Document Type


Date of Degree

Fall 2017

Access Restrictions

Access restricted until 01/31/2020

Degree Name

PhD (Doctor of Philosophy)

Degree In

Industrial Engineering

First Advisor

Pennathur, Priyadarshini R

Second Advisor

Thomas, Geb W

First Committee Member

McGehee, Daniel V

Second Committee Member

Hollingworth, Andrew

Third Committee Member

Kreiter, Clarence D


Today’s assembly operations represent about 15-70% of all manufacturing time and about 40% of all manufacturing costs, and manual assembly processes are still a significant portion of today’s assembly operations. Furthermore, today’s manufacturing environment requires a well-trained and flexible workforce that can easily adapt to changing products and processes. Unfortunately, manufacturing training is often performed using the master-apprentice model in the assembly line resulting in unsafe and expensive training conditions as this model is a slow and expensive process. Previous research has considered the use of virtual environments (VEs) for training purposes in different fields such as aviation, driving, construction, medicine, and manufacturing among many others. However, to this date, no assembly studies have been successful in providing a positive transfer of knowledge between virtual environments and real environments.

On the other hand, several eye-tracking studies in radiology, air-traffic control, driving, and reading show that participants with higher levels of experience have different eye-scan patterns than participants with lower levels of experience. However, it is unknown how visual scans are affected by practice. Furthermore, several empirical visuomotor studies of task-oriented processes in real environments show that observers fixated their eyes on the areas that are crucial to the required task. However, we do not know the necessary visual elements to observe when performing and when learning how to perform an assembly task, nor the effects of following visual instructions and having visual distractors during this process. Finally, we have yet to establish what observation differences may exist between real and virtual environments with regards to these unknowns.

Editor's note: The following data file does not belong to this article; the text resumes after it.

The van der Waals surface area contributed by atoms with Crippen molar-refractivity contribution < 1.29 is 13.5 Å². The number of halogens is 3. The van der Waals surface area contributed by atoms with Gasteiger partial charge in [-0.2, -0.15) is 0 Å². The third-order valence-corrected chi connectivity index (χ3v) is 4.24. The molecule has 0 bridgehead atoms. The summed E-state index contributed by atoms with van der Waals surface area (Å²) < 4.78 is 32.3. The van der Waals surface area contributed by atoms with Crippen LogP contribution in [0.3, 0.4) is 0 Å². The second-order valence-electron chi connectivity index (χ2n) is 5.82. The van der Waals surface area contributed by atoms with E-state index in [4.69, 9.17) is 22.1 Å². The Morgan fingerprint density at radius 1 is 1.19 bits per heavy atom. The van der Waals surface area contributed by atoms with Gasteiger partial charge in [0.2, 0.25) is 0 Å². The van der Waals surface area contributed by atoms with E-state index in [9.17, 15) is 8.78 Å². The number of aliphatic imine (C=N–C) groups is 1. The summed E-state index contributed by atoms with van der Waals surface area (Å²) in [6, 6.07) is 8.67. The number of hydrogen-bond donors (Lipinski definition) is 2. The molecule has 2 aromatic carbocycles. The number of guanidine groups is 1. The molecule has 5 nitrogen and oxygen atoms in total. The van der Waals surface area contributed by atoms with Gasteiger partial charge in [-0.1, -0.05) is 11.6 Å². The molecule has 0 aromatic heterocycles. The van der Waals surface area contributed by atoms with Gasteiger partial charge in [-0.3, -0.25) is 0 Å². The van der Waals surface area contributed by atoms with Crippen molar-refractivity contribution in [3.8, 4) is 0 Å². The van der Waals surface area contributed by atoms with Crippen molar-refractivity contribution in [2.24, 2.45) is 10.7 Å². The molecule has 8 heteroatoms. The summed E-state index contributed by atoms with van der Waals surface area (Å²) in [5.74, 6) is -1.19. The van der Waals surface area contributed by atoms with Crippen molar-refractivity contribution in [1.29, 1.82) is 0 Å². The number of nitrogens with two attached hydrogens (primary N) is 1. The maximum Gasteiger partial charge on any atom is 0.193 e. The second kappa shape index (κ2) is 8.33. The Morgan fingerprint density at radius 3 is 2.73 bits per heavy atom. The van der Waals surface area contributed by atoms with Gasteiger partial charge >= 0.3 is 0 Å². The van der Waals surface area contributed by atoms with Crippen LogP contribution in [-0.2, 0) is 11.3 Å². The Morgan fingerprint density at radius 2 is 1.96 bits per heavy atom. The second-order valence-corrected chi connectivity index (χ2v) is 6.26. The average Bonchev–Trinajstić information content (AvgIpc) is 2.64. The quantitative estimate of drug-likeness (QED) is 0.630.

This work presents the results of an assembly task which required participants to follow visual instructions and to select assembly objects among similar distractors. This assembly task was performed for ten cycles in real and virtual environments, and we used an eye-tracking device to register participants’ visual scans. We successfully identified the areas that are needed to observe for an assembly task in both environments and the effect of visual instructions and distractors in a visual scan. We found statistically significant differences for visual scans by assembly cycle and environment, with a p-value of <0.05. We also identified a connection between learning curves and participant eye scan, showing a significant decrease in the incidence of eye tracking metrics (visit count, visit duration, fixation count and fixation duration) between the first and the tenth cycles (ΔΜ), particularly for visual distractors ranging from 37.36% to 48.77%, and for visual instructions ranging from 35.17% to 54.82%. We found that participants’ observations became more efficient with practice, not only in terms of identifying distractors and following visual instructions but also in terms of developing an ability to observe key visual elements. For the RE we found a positive Pearson correlation between the proportion of fixation duration and assembly cycle for the key visual areas with p-values<0.002 and a negative Pearson correlation between the proportion of fixation duration for the non-key visual areas with p-values<0.046. Similar results were obtained for the VE.


Assembly eye tracking, Eye Tracking, Human Factors, Virtual and Real Assembly, Virtual Reality Eye tracking, Visual Cognition


xiii, 92 pages


Includes bibliographical references (pages 83-92).


Copyright © 2017 Salvador Rojas-Murillo